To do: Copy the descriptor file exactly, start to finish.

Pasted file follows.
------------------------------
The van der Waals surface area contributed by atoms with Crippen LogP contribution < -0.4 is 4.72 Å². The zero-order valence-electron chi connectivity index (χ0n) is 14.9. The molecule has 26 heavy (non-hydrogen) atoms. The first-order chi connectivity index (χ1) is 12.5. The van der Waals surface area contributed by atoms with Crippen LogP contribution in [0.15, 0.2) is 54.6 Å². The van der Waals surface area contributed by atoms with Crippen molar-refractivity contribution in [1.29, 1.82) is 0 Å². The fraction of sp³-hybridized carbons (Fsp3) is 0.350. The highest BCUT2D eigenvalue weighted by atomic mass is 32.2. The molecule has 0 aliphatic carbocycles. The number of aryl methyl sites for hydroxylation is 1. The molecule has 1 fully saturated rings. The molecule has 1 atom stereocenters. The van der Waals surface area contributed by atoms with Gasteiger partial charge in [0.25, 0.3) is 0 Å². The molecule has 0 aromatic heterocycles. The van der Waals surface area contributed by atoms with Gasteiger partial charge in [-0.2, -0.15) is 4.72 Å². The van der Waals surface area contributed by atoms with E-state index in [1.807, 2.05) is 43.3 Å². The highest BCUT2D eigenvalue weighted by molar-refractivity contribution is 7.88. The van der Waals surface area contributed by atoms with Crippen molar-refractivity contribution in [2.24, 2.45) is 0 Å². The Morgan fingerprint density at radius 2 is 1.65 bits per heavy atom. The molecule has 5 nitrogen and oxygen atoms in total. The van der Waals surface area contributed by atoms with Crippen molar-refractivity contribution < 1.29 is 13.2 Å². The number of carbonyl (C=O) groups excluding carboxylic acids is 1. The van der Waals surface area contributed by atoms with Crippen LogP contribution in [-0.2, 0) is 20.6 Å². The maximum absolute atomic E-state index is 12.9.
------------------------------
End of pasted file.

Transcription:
The van der Waals surface area contributed by atoms with Crippen LogP contribution < -0.4 is 4.72 Å². The zero-order valence-electron chi connectivity index (χ0n) is 14.9. The molecule has 26 heavy (non-hydrogen) atoms. The first-order chi connectivity index (χ1) is 12.5. The van der Waals surface area contributed by atoms with Crippen LogP contribution in [0.15, 0.2) is 54.6 Å². The van der Waals surface area contributed by atoms with Crippen molar-refractivity contribution in [1.29, 1.82) is 0 Å². The fraction of sp³-hybridized carbons (Fsp3) is 0.350. The highest BCUT2D eigenvalue weighted by atomic mass is 32.2. The molecule has 0 aliphatic carbocycles. The number of aryl methyl sites for hydroxylation is 1. The molecule has 1 fully saturated rings. The molecule has 1 atom stereocenters. The van der Waals surface area contributed by atoms with Gasteiger partial charge in [0.25, 0.3) is 0 Å². The molecule has 0 aromatic heterocycles. The van der Waals surface area contributed by atoms with Gasteiger partial charge in [-0.2, -0.15) is 4.72 Å². The van der Waals surface area contributed by atoms with E-state index in [1.807, 2.05) is 43.3 Å². The highest BCUT2D eigenvalue weighted by molar-refractivity contribution is 7.88. The van der Waals surface area contributed by atoms with Crippen molar-refractivity contribution in [2.24, 2.45) is 0 Å². The Morgan fingerprint density at radius 2 is 1.65 bits per heavy atom. The molecule has 5 nitrogen and oxygen atoms in total. The van der Waals surface area contributed by atoms with Crippen molar-refractivity contribution < 1.29 is 13.2 Å². The number of carbonyl (C=O) groups excluding carboxylic acids is 1. The van der Waals surface area contributed by atoms with Crippen LogP contribution in [-0.2, 0) is 20.6 Å². The maximum absolute atomic E-state index is 12.9.